And this dismantling will take time. The administrative state wasn’t born in a day; and many a hard day’s night will be required to raze it. In pursuing this critically necessary goal, one of the worst things that can happen is to change one’s legislative horses in mid-stream. Not only can one be certain that the next elected official will have the experience, let alone the desire to do the job; one may well wind up with an ally of the administrative state. And this will be made more possible by term-limits.

In taking on the administrative state, the converse is required: namely, it is time to term-limit senior level, discretionary bureaucrats. How high up and how many years bureaucrats can serve can be determined, as would how these positions would be filled. This would not unduly hinder the performance of the ministerial bureaucrats; but it would curtail the power of discretionary bureaucrats, who make public policy with minimal to zero public accountability. While the extent of this proposal is ambitious, term-limiting administrative state discretionary bureaucrats is not a novel concept – for example, the F.B.I. Director is term-limited (which may only be a start to the reforms needed for the bureau).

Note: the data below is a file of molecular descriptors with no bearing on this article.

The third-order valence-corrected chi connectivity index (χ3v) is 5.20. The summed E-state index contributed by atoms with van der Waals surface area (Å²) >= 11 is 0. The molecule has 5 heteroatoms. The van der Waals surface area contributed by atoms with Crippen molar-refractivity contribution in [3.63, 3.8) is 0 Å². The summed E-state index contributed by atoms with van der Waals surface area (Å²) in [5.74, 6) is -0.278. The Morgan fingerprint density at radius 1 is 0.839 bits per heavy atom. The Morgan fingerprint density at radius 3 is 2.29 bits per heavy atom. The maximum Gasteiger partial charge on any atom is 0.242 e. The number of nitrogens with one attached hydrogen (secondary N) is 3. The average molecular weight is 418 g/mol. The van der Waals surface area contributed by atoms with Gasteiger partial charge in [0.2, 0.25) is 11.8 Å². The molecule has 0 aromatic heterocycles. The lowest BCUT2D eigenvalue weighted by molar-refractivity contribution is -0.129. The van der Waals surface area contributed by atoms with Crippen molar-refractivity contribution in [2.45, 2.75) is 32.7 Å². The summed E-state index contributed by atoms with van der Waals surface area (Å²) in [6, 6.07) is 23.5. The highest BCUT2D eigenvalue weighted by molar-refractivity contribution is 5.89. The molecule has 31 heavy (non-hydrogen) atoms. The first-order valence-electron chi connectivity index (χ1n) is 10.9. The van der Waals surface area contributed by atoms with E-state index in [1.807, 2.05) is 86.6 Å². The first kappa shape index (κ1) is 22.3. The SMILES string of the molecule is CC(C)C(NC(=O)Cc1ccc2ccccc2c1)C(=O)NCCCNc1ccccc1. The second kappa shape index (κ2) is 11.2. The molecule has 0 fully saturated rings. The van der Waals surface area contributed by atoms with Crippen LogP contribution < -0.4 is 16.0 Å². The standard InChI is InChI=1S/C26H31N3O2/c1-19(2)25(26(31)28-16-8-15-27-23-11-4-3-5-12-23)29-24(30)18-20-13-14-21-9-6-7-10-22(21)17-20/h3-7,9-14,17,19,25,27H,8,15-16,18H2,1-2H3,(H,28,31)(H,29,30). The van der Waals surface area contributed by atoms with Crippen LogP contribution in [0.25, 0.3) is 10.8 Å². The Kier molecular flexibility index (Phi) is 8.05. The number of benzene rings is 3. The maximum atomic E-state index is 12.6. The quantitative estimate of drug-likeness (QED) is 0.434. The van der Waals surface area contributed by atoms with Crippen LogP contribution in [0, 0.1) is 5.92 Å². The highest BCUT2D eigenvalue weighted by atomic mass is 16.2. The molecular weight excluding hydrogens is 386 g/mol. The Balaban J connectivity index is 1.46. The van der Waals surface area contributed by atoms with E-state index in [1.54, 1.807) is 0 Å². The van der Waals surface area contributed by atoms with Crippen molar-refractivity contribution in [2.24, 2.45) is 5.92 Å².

Term-limiting the administrative state’s discretionary policy-making elitists is a critical reform to restoring public accountability over and curbing the power of the administrative state. It is a reform that will shatter one of the pillars of the Left’s strategy to circumvent the electorate and impose its radical agenda on America; compel Democratic elected officials to actually vote upon their radical policies and make them more accountable to the voters. So doing, term-limiting bureaucrats will speed the dismantling of the administrative state and hasten the day we reclaim everyone’s republic.

Of course, many will continue to support term-limiting elected officials. It is your right. But consider this modest proposal. Before term-limiting publicly accountable elected officials, how about first term-limit publicly unaccountable bureaucrats. For those wags who argue, “let’s do both!”, the administrative state thanks you for your unwitting support.

Perhaps those 87,000 new IRS agents will audit you last?

A Human Events contributor, the Hon. Thaddeus G. McCotter (M.C., Ret.) represented Michigan’s 11th Congressional district from 2003-2012, and served as Chair of the Republican House Policy Committee. Not a lobbyist, he is a frequent public speaker and moderator for public policy seminars; and a Monday co-host of the "John Batchelor Radio Show," among sundry media appearances.

 

Image: Title: Term Limits